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Ending the Military COVID Vaccine Requirement is a Mistake
Undermines readiness, politicizes the military, indulges conspiracy theories—and for what?
Republicans managed to hold up the defense appropriations bill until they got Congress to force the Pentagon to stop requiring troops to be vaccinated against COVID. It's a stupid decision, and bad for the country.
The American military mandating immunizations goes back to before there was a United States, with George Washington ordering inoculation against smallpox during the Revolutionary War. For decades, U.S. military personnel have had to be immunized against dozens of pathogens—measles, hepatitis, polio, etc., plus some extra ones specific to deployment location—and it's been a nonissue. Some troops surely didn’t love it, but they all did it.
But then a swath of the American right turned denying the seriousness of COVID and embracing, or at least humoring, unscientific fears and conspiracy theories about vaccines into identity politics. There's no logic- or evidence-based objection here. It's simply that for today’s Republican Party, "We" are the people who denounce public health officials, who treat COVID vaccines as scary and a terrible imposition on freedom, in opposition to “Them,” who trust public health officials and encourage vaccination. This identity politics can be seen in, for example, Florida Governor and 2024 GOP hopeful Ron DeSantis courting antivaxxers, most recently by announcing state investigations of “adverse events of the mRNA COVID-19 vaccines” and “new, aggressive actions to hold the federal government and Big Pharma accountable.”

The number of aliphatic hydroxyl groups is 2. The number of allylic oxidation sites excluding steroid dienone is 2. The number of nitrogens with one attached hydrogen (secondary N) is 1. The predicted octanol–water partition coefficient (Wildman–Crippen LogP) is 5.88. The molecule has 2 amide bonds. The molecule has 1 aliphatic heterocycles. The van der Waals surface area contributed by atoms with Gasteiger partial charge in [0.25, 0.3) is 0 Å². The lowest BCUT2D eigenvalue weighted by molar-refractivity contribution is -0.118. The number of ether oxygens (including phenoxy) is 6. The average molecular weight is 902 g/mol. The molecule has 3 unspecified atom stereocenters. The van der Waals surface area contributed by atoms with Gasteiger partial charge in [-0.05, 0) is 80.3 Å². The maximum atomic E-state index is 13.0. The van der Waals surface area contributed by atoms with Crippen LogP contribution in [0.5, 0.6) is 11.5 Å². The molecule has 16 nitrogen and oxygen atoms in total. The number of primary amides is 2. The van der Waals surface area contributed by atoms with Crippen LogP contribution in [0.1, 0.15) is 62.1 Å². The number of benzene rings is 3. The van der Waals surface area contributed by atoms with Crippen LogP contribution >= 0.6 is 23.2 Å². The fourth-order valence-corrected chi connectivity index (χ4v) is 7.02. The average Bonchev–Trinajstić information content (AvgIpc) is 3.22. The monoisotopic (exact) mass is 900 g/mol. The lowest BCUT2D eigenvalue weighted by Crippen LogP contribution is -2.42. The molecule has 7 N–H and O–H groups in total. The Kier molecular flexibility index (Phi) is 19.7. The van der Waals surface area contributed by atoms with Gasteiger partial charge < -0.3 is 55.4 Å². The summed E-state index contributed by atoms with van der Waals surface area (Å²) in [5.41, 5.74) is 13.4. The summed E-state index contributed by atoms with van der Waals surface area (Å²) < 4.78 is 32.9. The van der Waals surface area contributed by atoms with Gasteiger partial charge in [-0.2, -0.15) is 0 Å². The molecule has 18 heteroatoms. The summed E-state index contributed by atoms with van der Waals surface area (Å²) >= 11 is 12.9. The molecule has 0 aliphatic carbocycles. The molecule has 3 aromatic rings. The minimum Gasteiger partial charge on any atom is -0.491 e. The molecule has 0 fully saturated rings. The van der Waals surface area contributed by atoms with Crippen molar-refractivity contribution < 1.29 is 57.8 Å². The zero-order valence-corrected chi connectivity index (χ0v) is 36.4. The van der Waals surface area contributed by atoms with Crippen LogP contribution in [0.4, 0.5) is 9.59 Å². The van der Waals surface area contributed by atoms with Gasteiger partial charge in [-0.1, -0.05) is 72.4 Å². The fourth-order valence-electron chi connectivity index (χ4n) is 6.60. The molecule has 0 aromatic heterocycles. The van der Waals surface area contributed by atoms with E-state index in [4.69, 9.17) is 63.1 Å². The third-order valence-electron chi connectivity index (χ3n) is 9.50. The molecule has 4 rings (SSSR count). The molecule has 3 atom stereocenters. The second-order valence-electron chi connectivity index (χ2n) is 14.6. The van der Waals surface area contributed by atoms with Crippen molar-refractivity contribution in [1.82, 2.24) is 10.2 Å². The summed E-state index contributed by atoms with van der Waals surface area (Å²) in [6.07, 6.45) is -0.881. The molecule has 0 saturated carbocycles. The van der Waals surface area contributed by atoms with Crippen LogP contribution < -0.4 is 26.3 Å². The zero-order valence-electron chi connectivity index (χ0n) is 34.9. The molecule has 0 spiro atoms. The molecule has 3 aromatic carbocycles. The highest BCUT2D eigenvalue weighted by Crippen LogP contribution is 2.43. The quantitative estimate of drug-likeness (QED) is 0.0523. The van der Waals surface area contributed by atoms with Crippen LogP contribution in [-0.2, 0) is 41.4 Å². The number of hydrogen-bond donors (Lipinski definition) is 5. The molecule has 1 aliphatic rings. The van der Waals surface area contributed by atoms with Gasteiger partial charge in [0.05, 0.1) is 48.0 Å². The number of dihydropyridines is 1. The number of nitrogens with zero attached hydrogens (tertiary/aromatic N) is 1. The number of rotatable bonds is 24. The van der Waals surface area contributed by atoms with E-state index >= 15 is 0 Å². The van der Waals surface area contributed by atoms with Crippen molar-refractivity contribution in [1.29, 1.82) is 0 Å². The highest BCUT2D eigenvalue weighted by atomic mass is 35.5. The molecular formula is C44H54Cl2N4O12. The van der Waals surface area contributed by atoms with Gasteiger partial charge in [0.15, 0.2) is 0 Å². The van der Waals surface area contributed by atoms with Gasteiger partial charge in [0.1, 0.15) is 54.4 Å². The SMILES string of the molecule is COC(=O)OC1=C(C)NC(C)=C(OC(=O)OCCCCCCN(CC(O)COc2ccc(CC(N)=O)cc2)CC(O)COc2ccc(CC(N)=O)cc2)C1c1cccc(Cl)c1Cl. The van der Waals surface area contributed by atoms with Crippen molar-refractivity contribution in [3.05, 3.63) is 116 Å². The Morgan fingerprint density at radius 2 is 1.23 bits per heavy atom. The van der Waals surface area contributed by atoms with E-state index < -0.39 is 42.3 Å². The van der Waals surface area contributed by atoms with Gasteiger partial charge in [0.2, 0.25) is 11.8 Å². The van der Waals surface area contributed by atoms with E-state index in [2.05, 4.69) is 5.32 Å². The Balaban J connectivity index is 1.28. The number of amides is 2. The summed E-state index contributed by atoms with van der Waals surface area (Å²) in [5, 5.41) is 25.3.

The fact that over 13 billion COVID shots have been administered worldwide, and antivaxxers’ fear of vaccine-caused mass death hasn’t come close to happening does not dissuade them. (If they were open to large-n scientific evidence, they wouldn’t be antivaxxers). And for many Republican politicians who do acknowledge reality, antivaxxers now make up too much of the party base to challenge.
Fewer immunizations harms military readiness—a COVID outbreak shut down an American aircraft carrier in 2020—which undermines national security.
Singling out the COVID vaccine politicizes the military, granting exemptions based not on an immutable characteristic like race, religion, or gender, but on a partisanship-juiced belief one can easily change. That undermines both national security and the long-term viability of American democracy.
We’re not talking about government mandating vaccination for private citizens or businesses mandating vaccination for employees, which arguably violates individual conscience and bodily autonomy. (There’s a good case it doesn’t, because respiratory infections spread to others, but at least it’s an argument.) We’re talking about the military, where personnel have to follow orders.
One of the best things about U.S. military culture is its nonpartisanship. We don’t have Republican troops and Democratic troops, we have American troops. No matter their origin or worldview, they go through the same basic training, follow the same overarching orders, take the same immunizations. We call them members of the “Armed Services” because they serve the country.
Congress forcing the Defense Department to reverse its national security-based decision to mandate COVID vaccination won’t destroy America’s warfighting capabilities. But it will weaken the military, and drive a partisan wedge between personnel, for one of the worst possible reasons.
It’s a completely avoidable step down a dangerous path.